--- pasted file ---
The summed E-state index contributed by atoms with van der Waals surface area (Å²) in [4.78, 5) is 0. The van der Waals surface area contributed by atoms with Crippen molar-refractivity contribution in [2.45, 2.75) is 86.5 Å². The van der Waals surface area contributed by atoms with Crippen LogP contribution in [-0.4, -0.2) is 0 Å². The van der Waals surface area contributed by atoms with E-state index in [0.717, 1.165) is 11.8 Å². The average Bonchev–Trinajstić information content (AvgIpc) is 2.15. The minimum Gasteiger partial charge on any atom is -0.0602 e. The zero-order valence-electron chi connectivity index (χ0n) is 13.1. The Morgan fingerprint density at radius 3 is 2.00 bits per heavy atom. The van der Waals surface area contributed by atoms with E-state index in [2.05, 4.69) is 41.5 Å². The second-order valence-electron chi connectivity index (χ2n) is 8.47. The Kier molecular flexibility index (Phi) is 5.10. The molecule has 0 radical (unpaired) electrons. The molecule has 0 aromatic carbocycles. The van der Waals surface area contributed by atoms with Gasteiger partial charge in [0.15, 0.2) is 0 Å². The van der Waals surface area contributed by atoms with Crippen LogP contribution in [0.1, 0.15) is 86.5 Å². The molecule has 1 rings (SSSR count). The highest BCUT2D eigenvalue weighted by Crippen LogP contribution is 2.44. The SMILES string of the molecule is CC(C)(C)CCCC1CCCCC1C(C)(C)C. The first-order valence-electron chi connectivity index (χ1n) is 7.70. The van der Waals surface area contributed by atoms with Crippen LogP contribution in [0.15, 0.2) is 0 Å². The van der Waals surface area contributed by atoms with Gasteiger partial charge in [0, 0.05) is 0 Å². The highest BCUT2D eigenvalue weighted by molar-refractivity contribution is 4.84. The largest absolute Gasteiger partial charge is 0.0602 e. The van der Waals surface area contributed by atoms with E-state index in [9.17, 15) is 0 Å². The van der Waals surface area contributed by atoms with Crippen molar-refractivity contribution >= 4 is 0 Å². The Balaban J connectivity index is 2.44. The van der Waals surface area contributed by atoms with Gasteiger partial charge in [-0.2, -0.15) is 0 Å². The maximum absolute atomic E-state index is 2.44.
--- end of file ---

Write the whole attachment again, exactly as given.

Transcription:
The summed E-state index contributed by atoms with van der Waals surface area (Å²) in [4.78, 5) is 0. The van der Waals surface area contributed by atoms with Crippen molar-refractivity contribution in [2.45, 2.75) is 86.5 Å². The van der Waals surface area contributed by atoms with Crippen LogP contribution in [-0.4, -0.2) is 0 Å². The van der Waals surface area contributed by atoms with E-state index in [0.717, 1.165) is 11.8 Å². The average Bonchev–Trinajstić information content (AvgIpc) is 2.15. The minimum Gasteiger partial charge on any atom is -0.0602 e. The zero-order valence-electron chi connectivity index (χ0n) is 13.1. The Morgan fingerprint density at radius 3 is 2.00 bits per heavy atom. The van der Waals surface area contributed by atoms with E-state index in [2.05, 4.69) is 41.5 Å². The second-order valence-electron chi connectivity index (χ2n) is 8.47. The Kier molecular flexibility index (Phi) is 5.10. The molecule has 0 radical (unpaired) electrons. The molecule has 0 aromatic carbocycles. The van der Waals surface area contributed by atoms with Gasteiger partial charge in [0.15, 0.2) is 0 Å². The van der Waals surface area contributed by atoms with Crippen LogP contribution in [0.1, 0.15) is 86.5 Å². The molecule has 1 rings (SSSR count). The highest BCUT2D eigenvalue weighted by Crippen LogP contribution is 2.44. The SMILES string of the molecule is CC(C)(C)CCCC1CCCCC1C(C)(C)C. The first-order valence-electron chi connectivity index (χ1n) is 7.70. The van der Waals surface area contributed by atoms with Crippen LogP contribution in [0.15, 0.2) is 0 Å². The van der Waals surface area contributed by atoms with Gasteiger partial charge in [0, 0.05) is 0 Å². The highest BCUT2D eigenvalue weighted by molar-refractivity contribution is 4.84. The largest absolute Gasteiger partial charge is 0.0602 e. The van der Waals surface area contributed by atoms with E-state index in [9.17, 15) is 0 Å². The van der Waals surface area contributed by atoms with Crippen molar-refractivity contribution >= 4 is 0 Å². The Balaban J connectivity index is 2.44. The van der Waals surface area contributed by atoms with Gasteiger partial charge in [-0.2, -0.15) is 0 Å². The maximum absolute atomic E-state index is 2.44.